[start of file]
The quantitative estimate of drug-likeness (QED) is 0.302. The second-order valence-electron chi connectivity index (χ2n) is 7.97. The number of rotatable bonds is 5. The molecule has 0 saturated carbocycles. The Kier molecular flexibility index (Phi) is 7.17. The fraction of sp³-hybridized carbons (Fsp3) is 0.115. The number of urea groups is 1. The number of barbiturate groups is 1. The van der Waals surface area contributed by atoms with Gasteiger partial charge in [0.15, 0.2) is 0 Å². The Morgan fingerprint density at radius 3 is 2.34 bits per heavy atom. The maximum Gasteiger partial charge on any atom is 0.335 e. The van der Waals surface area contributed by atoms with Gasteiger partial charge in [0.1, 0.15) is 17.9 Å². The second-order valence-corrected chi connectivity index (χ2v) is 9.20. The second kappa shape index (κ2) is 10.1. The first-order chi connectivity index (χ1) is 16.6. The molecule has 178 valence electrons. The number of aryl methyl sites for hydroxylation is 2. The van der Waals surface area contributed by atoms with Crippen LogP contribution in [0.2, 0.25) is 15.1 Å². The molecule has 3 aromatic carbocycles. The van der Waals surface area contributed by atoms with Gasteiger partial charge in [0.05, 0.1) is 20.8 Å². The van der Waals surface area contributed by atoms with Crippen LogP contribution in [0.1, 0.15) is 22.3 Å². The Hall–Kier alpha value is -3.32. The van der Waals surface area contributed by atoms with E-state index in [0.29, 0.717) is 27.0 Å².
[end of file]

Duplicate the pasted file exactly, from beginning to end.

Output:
The quantitative estimate of drug-likeness (QED) is 0.302. The second-order valence-electron chi connectivity index (χ2n) is 7.97. The number of rotatable bonds is 5. The molecule has 0 saturated carbocycles. The Kier molecular flexibility index (Phi) is 7.17. The fraction of sp³-hybridized carbons (Fsp3) is 0.115. The number of urea groups is 1. The number of barbiturate groups is 1. The van der Waals surface area contributed by atoms with Gasteiger partial charge in [0.15, 0.2) is 0 Å². The Morgan fingerprint density at radius 3 is 2.34 bits per heavy atom. The maximum Gasteiger partial charge on any atom is 0.335 e. The van der Waals surface area contributed by atoms with Gasteiger partial charge in [0.1, 0.15) is 17.9 Å². The second-order valence-corrected chi connectivity index (χ2v) is 9.20. The second kappa shape index (κ2) is 10.1. The first-order chi connectivity index (χ1) is 16.6. The molecule has 178 valence electrons. The number of aryl methyl sites for hydroxylation is 2. The van der Waals surface area contributed by atoms with Crippen LogP contribution in [0.2, 0.25) is 15.1 Å². The molecule has 3 aromatic carbocycles. The van der Waals surface area contributed by atoms with Gasteiger partial charge in [0.05, 0.1) is 20.8 Å². The van der Waals surface area contributed by atoms with Crippen LogP contribution in [0.1, 0.15) is 22.3 Å². The Hall–Kier alpha value is -3.32. The van der Waals surface area contributed by atoms with E-state index in [0.29, 0.717) is 27.0 Å².